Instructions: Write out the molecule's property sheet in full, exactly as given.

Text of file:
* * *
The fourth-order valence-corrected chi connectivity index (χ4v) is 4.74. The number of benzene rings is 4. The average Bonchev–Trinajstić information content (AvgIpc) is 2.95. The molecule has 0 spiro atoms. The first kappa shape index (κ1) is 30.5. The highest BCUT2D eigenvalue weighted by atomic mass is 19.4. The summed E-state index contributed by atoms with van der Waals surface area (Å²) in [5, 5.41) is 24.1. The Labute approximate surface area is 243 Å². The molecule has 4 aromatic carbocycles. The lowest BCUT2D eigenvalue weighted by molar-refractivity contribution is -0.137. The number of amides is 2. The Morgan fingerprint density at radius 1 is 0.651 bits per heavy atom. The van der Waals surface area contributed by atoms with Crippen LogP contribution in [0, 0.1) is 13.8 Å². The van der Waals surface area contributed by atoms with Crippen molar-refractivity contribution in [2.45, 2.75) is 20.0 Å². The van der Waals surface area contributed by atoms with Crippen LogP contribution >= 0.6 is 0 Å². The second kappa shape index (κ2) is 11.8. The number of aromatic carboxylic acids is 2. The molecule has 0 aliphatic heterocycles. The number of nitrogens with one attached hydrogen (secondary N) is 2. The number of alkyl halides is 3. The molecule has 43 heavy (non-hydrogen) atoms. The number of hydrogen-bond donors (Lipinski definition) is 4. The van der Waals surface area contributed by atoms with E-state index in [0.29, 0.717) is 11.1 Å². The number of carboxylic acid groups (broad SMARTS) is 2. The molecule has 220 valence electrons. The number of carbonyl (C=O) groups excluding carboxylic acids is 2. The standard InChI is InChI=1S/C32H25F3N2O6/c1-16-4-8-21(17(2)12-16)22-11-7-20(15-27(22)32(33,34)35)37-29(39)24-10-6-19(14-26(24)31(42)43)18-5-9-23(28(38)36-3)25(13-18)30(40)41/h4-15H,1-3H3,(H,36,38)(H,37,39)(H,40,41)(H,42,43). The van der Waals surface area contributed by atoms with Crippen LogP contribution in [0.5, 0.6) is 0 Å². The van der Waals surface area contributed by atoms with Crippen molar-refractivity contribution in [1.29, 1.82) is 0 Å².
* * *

The fourth-order valence-corrected chi connectivity index (χ4v) is 4.74. The number of benzene rings is 4. The average Bonchev–Trinajstić information content (AvgIpc) is 2.95. The molecule has 0 spiro atoms. The first kappa shape index (κ1) is 30.5. The highest BCUT2D eigenvalue weighted by atomic mass is 19.4. The summed E-state index contributed by atoms with van der Waals surface area (Å²) in [5, 5.41) is 24.1. The Labute approximate surface area is 243 Å². The molecule has 4 aromatic carbocycles. The lowest BCUT2D eigenvalue weighted by molar-refractivity contribution is -0.137. The number of amides is 2. The Morgan fingerprint density at radius 1 is 0.651 bits per heavy atom. The van der Waals surface area contributed by atoms with Crippen LogP contribution in [0, 0.1) is 13.8 Å². The van der Waals surface area contributed by atoms with Crippen molar-refractivity contribution in [2.45, 2.75) is 20.0 Å². The van der Waals surface area contributed by atoms with Crippen LogP contribution >= 0.6 is 0 Å². The second kappa shape index (κ2) is 11.8. The number of aromatic carboxylic acids is 2. The molecule has 0 aliphatic heterocycles. The number of nitrogens with one attached hydrogen (secondary N) is 2. The number of alkyl halides is 3. The molecule has 43 heavy (non-hydrogen) atoms. The number of hydrogen-bond donors (Lipinski definition) is 4. The van der Waals surface area contributed by atoms with E-state index in [0.29, 0.717) is 11.1 Å². The number of carboxylic acid groups (broad SMARTS) is 2. The molecule has 220 valence electrons. The number of carbonyl (C=O) groups excluding carboxylic acids is 2. The standard InChI is InChI=1S/C32H25F3N2O6/c1-16-4-8-21(17(2)12-16)22-11-7-20(15-27(22)32(33,34)35)37-29(39)24-10-6-19(14-26(24)31(42)43)18-5-9-23(28(38)36-3)25(13-18)30(40)41/h4-15H,1-3H3,(H,36,38)(H,37,39)(H,40,41)(H,42,43). The van der Waals surface area contributed by atoms with Crippen LogP contribution in [0.5, 0.6) is 0 Å². The van der Waals surface area contributed by atoms with Crippen molar-refractivity contribution in [1.29, 1.82) is 0 Å².